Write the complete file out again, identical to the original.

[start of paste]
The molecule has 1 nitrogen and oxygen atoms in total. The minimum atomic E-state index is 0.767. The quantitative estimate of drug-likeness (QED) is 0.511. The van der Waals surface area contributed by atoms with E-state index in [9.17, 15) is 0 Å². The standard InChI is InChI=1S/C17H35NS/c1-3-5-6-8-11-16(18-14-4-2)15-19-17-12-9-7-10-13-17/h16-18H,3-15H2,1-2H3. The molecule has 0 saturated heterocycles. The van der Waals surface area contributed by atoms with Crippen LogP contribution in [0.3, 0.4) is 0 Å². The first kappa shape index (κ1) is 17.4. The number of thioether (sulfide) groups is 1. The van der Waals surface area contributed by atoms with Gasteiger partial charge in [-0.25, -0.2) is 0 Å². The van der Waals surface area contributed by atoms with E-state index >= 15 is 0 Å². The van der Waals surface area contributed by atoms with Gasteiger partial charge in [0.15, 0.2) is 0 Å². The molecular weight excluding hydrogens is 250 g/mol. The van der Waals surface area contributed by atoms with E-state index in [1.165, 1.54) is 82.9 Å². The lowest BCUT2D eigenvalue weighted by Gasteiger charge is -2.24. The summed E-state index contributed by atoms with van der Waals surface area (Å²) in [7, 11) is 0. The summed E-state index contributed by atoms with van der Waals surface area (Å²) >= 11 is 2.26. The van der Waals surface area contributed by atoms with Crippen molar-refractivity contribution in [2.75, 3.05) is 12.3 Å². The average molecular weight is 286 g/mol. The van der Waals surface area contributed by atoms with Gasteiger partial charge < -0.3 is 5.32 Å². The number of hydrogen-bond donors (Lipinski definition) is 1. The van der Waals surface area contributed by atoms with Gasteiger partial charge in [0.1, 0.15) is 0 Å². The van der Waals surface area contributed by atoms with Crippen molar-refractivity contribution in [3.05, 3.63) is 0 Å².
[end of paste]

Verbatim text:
The molecule has 1 nitrogen and oxygen atoms in total. The minimum atomic E-state index is 0.767. The quantitative estimate of drug-likeness (QED) is 0.511. The van der Waals surface area contributed by atoms with E-state index in [9.17, 15) is 0 Å². The standard InChI is InChI=1S/C17H35NS/c1-3-5-6-8-11-16(18-14-4-2)15-19-17-12-9-7-10-13-17/h16-18H,3-15H2,1-2H3. The molecule has 0 saturated heterocycles. The van der Waals surface area contributed by atoms with Crippen LogP contribution in [0.3, 0.4) is 0 Å². The first kappa shape index (κ1) is 17.4. The number of thioether (sulfide) groups is 1. The van der Waals surface area contributed by atoms with Gasteiger partial charge in [-0.25, -0.2) is 0 Å². The van der Waals surface area contributed by atoms with E-state index >= 15 is 0 Å². The van der Waals surface area contributed by atoms with Gasteiger partial charge in [0.15, 0.2) is 0 Å². The molecular weight excluding hydrogens is 250 g/mol. The van der Waals surface area contributed by atoms with E-state index in [1.165, 1.54) is 82.9 Å². The lowest BCUT2D eigenvalue weighted by Gasteiger charge is -2.24. The summed E-state index contributed by atoms with van der Waals surface area (Å²) in [7, 11) is 0. The summed E-state index contributed by atoms with van der Waals surface area (Å²) >= 11 is 2.26. The van der Waals surface area contributed by atoms with Crippen molar-refractivity contribution in [2.75, 3.05) is 12.3 Å². The average molecular weight is 286 g/mol. The van der Waals surface area contributed by atoms with Gasteiger partial charge < -0.3 is 5.32 Å². The number of hydrogen-bond donors (Lipinski definition) is 1. The van der Waals surface area contributed by atoms with Gasteiger partial charge in [0.1, 0.15) is 0 Å². The van der Waals surface area contributed by atoms with Crippen molar-refractivity contribution in [3.05, 3.63) is 0 Å².